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Between phone calls wrestling with internet connection problems, while Jackie began the process of moving the less hardy plants to their winter quarters in the greenhouse, I wandered around the garden inspecting the surprises it still holds for us. Being a natural optimist I hoped I would be able to post my findings later.
We have a profusion of prolific fuchsias, not all of which I can name. A bee clambered dozily into one of the Delta’s Sarahs.
Cyclamens grace the stone tubs on the front wall, and various beds, such as that of the Weeping Birch, also home to asters, begonias, geraniums, petunias, bidens, and a red carpet rose.
geraniums and petunias also bloom in other beds and containers.
The primula survives in the West Bed; a little blue iris reticulata in the raised bed; a clematis once again scales the potting shed trellis;
the ubiquitous verbena bonariensis, such as that in a container in front of the garage, stands proud beside its neighbouring nasturtiums, and the honeysuckle and solanum ascending the right hand trellis.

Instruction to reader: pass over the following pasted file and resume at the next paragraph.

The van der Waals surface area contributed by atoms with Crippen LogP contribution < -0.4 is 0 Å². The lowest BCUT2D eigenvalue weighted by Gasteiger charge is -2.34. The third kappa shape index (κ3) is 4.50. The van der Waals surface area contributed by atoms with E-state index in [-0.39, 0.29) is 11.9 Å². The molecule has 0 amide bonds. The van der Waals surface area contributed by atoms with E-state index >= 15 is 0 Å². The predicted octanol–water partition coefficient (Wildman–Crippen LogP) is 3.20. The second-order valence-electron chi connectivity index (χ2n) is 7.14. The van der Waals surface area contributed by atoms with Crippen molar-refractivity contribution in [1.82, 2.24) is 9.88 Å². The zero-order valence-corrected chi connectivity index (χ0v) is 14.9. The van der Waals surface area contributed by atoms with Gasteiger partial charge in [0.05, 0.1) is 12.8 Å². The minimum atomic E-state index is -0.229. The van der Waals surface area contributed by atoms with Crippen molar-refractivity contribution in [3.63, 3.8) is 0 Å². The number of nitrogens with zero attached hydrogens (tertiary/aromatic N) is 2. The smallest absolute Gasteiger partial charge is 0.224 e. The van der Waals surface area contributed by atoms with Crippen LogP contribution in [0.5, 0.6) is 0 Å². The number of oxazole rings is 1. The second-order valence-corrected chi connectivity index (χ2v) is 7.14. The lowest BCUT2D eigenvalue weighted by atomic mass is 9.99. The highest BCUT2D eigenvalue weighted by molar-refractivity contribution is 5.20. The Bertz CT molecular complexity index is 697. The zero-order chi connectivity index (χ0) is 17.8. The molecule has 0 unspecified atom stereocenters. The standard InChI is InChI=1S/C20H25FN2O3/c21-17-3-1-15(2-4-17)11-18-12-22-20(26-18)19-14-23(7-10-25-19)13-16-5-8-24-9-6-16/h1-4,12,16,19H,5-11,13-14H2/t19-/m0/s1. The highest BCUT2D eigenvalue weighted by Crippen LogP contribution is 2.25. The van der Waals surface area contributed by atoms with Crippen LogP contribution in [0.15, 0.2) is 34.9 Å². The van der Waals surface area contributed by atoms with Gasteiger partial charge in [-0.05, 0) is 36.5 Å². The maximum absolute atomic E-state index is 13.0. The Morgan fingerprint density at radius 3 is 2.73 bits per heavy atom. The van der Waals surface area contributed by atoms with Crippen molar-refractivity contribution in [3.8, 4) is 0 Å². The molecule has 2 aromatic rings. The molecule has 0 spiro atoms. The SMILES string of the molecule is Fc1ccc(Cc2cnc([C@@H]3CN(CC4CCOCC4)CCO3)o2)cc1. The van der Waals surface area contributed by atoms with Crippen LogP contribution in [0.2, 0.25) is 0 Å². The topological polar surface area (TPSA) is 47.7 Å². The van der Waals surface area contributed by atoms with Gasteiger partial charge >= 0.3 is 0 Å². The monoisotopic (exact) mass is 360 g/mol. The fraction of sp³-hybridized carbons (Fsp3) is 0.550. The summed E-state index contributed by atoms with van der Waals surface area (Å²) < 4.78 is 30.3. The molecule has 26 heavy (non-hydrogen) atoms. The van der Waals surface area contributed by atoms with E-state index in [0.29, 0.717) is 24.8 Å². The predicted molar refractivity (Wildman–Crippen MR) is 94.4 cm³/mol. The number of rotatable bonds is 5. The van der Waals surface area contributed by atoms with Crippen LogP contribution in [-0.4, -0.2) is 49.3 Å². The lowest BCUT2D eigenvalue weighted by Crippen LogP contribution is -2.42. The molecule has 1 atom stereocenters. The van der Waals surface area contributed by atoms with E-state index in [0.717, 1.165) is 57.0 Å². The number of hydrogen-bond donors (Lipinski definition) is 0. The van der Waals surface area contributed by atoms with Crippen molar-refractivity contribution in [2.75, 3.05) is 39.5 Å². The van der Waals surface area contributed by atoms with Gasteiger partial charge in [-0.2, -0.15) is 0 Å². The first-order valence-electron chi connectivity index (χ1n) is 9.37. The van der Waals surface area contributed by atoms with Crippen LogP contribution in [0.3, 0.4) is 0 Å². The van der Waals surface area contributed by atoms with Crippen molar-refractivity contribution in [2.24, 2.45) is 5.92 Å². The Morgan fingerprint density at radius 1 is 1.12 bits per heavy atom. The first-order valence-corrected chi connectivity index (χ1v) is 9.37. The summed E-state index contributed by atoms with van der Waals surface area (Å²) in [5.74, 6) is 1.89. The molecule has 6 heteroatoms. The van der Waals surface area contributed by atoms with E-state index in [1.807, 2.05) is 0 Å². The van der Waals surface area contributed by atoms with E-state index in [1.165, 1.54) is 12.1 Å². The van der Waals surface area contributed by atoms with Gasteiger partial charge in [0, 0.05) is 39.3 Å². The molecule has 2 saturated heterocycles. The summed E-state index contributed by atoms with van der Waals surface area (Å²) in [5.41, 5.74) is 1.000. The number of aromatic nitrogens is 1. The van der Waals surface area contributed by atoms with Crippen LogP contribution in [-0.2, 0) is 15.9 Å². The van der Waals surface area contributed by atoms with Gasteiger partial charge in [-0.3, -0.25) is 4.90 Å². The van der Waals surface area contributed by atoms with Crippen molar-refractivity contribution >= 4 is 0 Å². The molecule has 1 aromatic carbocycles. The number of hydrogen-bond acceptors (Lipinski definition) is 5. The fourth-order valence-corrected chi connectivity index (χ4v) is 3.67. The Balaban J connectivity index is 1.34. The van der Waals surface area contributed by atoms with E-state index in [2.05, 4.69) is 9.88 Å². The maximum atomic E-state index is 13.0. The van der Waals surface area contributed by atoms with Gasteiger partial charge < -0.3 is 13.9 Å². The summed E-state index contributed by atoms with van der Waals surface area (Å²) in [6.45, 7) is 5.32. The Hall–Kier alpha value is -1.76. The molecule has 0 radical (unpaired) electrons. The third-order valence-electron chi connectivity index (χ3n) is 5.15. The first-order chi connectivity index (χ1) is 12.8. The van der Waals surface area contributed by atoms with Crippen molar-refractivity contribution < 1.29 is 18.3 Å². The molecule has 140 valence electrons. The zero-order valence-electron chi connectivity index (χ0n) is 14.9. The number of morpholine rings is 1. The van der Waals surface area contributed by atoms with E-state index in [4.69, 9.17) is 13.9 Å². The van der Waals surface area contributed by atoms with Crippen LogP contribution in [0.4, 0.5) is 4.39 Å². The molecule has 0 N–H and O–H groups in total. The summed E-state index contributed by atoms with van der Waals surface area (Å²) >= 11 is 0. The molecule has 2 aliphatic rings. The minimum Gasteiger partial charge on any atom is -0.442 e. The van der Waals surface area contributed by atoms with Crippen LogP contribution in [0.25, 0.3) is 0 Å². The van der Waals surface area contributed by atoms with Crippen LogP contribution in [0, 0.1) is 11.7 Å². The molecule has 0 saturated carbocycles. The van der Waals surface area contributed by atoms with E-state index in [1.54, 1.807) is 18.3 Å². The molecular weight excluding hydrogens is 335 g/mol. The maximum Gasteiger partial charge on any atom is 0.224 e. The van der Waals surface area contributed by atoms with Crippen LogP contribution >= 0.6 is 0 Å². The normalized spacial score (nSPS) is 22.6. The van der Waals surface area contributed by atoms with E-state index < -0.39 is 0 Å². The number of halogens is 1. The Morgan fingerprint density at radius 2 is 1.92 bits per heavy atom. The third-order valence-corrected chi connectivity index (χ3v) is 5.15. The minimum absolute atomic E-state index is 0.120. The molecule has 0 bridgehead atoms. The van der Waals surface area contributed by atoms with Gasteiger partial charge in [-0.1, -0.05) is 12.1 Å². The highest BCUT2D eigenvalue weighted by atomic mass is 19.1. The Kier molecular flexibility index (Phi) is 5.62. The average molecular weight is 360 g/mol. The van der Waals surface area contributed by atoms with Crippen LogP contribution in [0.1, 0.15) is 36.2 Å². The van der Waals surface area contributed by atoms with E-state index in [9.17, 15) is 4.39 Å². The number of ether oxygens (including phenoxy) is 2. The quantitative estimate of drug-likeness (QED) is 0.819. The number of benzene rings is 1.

This morning glory may have been a late developer, but it is making up for lost time; hot lips are persistently, provocatively, pursed.
My wanderings involved a few trips up and down the Brick Path.
It must be more than thirty years since I bought our now threadbare but structurally sound Chesterfield sofa from Heal’s. This afternoon it was removed for reupholstering.
This evening we dined on Jackie’s succulent pork chops with mustard and almonds; new potatoes; crisp carrots; tender cabbage and sautéed peppers and onions. The Culinary Queen drank Hoegaarden while Elizabeth drank Hop House lager and I drank Réserve de Bonpas 2016. This meal prompted me tell the relevant story that was told in ‘Chamberlayne Road’.